When you’re at the supermarket, look for raw (unprocessed) honey. It contains more nutrients as they are not damaged by heat. Just remember that it can spike the insulin secretion from your pancreas (but it’s still lower than that of table sugar).
Maple Syrup. I guess you’re one of the many who always associate maple syrup with IHOP, Pancake House or simply pancakes for breakfast? Okay, for all you waffle lovers out there, let’s include waffles too. However maple syrup isn’t just for waffles or pancakes. Do the words cakes and cookies ring a bell? You can also use maple syrup to make your own treats (and your kids’ treats as well). Raw (unprocessed) maple syrup is full of zinc (for your immune system), manganese and antioxidants (to slow down your body’s wear and tear processes). Try adding it to your porridge or yoghurt. It’s not suited for tea or coffee though, unless you’re into that sort of taste. Maple syrup is made in the trunk of maple trees. The syrup is sucked (using a vacuum pump) from the trunk and collected. Maple syrup is usually available in three grades (light, medium and amber). But make sure you get 100% pure maple syrup because there are many look-alike products out there. Check the ingredients panel to be sure.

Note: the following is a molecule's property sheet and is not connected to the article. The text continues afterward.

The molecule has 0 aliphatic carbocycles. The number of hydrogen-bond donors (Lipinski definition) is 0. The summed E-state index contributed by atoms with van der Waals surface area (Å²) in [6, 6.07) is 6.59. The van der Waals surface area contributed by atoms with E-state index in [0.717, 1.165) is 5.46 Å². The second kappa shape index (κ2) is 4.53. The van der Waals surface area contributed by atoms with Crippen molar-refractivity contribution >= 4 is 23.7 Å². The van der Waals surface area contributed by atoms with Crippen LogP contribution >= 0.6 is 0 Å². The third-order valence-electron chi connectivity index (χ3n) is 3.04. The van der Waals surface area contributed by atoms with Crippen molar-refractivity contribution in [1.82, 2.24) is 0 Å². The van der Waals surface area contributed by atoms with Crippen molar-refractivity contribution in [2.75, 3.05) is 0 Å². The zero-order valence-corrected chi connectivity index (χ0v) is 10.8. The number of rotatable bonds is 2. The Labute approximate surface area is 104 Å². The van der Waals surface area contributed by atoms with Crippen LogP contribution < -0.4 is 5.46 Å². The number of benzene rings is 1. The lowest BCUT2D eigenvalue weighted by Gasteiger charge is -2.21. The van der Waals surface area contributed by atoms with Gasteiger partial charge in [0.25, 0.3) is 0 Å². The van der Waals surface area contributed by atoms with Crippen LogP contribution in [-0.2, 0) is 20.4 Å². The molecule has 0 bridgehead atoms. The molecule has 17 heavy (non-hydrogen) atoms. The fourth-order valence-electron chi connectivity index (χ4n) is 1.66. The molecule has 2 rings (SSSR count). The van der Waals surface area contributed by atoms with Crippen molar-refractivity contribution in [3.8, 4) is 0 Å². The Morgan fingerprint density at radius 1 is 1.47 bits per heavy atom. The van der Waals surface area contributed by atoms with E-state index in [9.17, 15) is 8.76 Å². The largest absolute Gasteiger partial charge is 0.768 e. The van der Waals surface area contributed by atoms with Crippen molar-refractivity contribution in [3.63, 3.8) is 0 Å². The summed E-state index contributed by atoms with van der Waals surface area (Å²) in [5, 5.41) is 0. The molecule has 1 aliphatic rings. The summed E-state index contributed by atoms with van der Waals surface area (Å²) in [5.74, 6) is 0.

Brown Rice Syrup. Rice syrup and rice malt are other names given to brown rice syrup. It basically comes from cooked brown rice. Enzymes digest the starch contained in the rice and the liquid obtained is concentrated into a syrup. Brown rice syrup contains carbohydrates that are more complex. These carbs are theorized to be assimilated more slowly (less insulin secreted). The taste is about half as sweet as table sugar. Do you like the taste of butterscotch? It has a hint of that. Just check the label because some brands have corn syrup or sugar added as well.
The Alcoholics. These aren’t people addicted to alcoholic beverages. These are sugar alcohols. They are often already incorporated into the food we eat as sugar substitutes.